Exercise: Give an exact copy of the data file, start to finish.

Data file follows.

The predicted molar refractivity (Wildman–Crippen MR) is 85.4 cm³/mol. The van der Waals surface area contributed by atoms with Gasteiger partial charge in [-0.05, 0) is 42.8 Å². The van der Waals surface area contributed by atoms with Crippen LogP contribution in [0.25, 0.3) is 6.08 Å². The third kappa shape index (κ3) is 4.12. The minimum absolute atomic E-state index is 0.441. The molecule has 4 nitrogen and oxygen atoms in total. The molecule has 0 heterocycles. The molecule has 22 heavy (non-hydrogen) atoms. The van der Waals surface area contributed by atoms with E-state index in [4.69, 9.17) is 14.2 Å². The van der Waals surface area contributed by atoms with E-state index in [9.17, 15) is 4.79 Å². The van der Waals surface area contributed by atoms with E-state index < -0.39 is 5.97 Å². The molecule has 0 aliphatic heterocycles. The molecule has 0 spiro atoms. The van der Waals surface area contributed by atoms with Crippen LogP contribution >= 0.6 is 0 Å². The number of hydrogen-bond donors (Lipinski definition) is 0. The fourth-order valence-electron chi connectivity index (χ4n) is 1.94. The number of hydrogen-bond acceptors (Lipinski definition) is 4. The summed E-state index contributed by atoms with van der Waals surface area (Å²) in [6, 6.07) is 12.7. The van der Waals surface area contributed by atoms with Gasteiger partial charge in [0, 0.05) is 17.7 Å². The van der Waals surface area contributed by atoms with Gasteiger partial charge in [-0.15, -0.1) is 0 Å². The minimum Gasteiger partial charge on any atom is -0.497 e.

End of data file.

The predicted molar refractivity (Wildman–Crippen MR) is 85.4 cm³/mol. The van der Waals surface area contributed by atoms with Gasteiger partial charge in [-0.05, 0) is 42.8 Å². The van der Waals surface area contributed by atoms with Crippen LogP contribution in [0.25, 0.3) is 6.08 Å². The third kappa shape index (κ3) is 4.12. The minimum absolute atomic E-state index is 0.441. The molecule has 4 nitrogen and oxygen atoms in total. The molecule has 0 heterocycles. The molecule has 22 heavy (non-hydrogen) atoms. The van der Waals surface area contributed by atoms with E-state index in [4.69, 9.17) is 14.2 Å². The van der Waals surface area contributed by atoms with E-state index in [9.17, 15) is 4.79 Å². The van der Waals surface area contributed by atoms with E-state index < -0.39 is 5.97 Å². The molecule has 0 aliphatic heterocycles. The molecule has 0 spiro atoms. The van der Waals surface area contributed by atoms with Crippen LogP contribution >= 0.6 is 0 Å². The number of hydrogen-bond donors (Lipinski definition) is 0. The fourth-order valence-electron chi connectivity index (χ4n) is 1.94. The number of hydrogen-bond acceptors (Lipinski definition) is 4. The summed E-state index contributed by atoms with van der Waals surface area (Å²) in [6, 6.07) is 12.7. The van der Waals surface area contributed by atoms with Gasteiger partial charge in [0, 0.05) is 17.7 Å². The van der Waals surface area contributed by atoms with Gasteiger partial charge in [-0.15, -0.1) is 0 Å². The minimum Gasteiger partial charge on any atom is -0.497 e.